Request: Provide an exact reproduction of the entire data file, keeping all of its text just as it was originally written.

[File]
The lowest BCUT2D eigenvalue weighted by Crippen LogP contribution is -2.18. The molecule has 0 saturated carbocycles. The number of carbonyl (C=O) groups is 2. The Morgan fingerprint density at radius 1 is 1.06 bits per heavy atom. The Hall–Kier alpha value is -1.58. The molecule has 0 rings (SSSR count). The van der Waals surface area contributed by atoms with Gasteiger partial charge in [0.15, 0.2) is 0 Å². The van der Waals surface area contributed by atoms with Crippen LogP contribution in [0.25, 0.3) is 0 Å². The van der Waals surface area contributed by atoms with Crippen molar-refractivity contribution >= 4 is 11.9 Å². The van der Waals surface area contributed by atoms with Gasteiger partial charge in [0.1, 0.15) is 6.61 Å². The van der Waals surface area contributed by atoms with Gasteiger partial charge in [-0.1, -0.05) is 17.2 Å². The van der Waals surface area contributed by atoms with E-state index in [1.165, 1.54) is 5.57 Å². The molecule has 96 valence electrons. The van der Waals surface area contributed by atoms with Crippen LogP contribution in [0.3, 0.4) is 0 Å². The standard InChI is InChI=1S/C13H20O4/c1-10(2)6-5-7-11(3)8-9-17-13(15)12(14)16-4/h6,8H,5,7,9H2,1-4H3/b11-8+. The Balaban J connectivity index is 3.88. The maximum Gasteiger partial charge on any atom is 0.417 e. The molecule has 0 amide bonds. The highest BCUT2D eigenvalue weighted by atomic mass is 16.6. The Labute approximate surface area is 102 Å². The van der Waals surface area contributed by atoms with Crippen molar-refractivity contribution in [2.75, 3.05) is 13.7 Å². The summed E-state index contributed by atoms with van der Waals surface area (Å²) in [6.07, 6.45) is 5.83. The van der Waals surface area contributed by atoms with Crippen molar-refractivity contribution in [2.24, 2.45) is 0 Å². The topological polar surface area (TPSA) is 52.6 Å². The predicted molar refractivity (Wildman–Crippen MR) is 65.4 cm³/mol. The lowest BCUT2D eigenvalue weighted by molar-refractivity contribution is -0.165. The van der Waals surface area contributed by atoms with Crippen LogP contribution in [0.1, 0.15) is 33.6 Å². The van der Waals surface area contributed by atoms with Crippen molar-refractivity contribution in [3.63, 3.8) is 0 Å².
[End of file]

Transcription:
The lowest BCUT2D eigenvalue weighted by Crippen LogP contribution is -2.18. The molecule has 0 saturated carbocycles. The number of carbonyl (C=O) groups is 2. The Morgan fingerprint density at radius 1 is 1.06 bits per heavy atom. The Hall–Kier alpha value is -1.58. The molecule has 0 rings (SSSR count). The van der Waals surface area contributed by atoms with Gasteiger partial charge in [0.15, 0.2) is 0 Å². The van der Waals surface area contributed by atoms with Crippen LogP contribution in [0.25, 0.3) is 0 Å². The van der Waals surface area contributed by atoms with Crippen molar-refractivity contribution >= 4 is 11.9 Å². The van der Waals surface area contributed by atoms with Gasteiger partial charge in [0.1, 0.15) is 6.61 Å². The van der Waals surface area contributed by atoms with Gasteiger partial charge in [-0.1, -0.05) is 17.2 Å². The van der Waals surface area contributed by atoms with E-state index in [1.165, 1.54) is 5.57 Å². The molecule has 96 valence electrons. The van der Waals surface area contributed by atoms with Crippen LogP contribution in [0.3, 0.4) is 0 Å². The standard InChI is InChI=1S/C13H20O4/c1-10(2)6-5-7-11(3)8-9-17-13(15)12(14)16-4/h6,8H,5,7,9H2,1-4H3/b11-8+. The Balaban J connectivity index is 3.88. The maximum Gasteiger partial charge on any atom is 0.417 e. The molecule has 0 amide bonds. The highest BCUT2D eigenvalue weighted by atomic mass is 16.6. The Labute approximate surface area is 102 Å². The van der Waals surface area contributed by atoms with Crippen molar-refractivity contribution in [2.75, 3.05) is 13.7 Å². The summed E-state index contributed by atoms with van der Waals surface area (Å²) in [6.07, 6.45) is 5.83. The van der Waals surface area contributed by atoms with Crippen molar-refractivity contribution in [2.24, 2.45) is 0 Å². The topological polar surface area (TPSA) is 52.6 Å². The predicted molar refractivity (Wildman–Crippen MR) is 65.4 cm³/mol. The lowest BCUT2D eigenvalue weighted by molar-refractivity contribution is -0.165. The van der Waals surface area contributed by atoms with Crippen LogP contribution in [0.1, 0.15) is 33.6 Å². The van der Waals surface area contributed by atoms with Crippen molar-refractivity contribution in [3.63, 3.8) is 0 Å².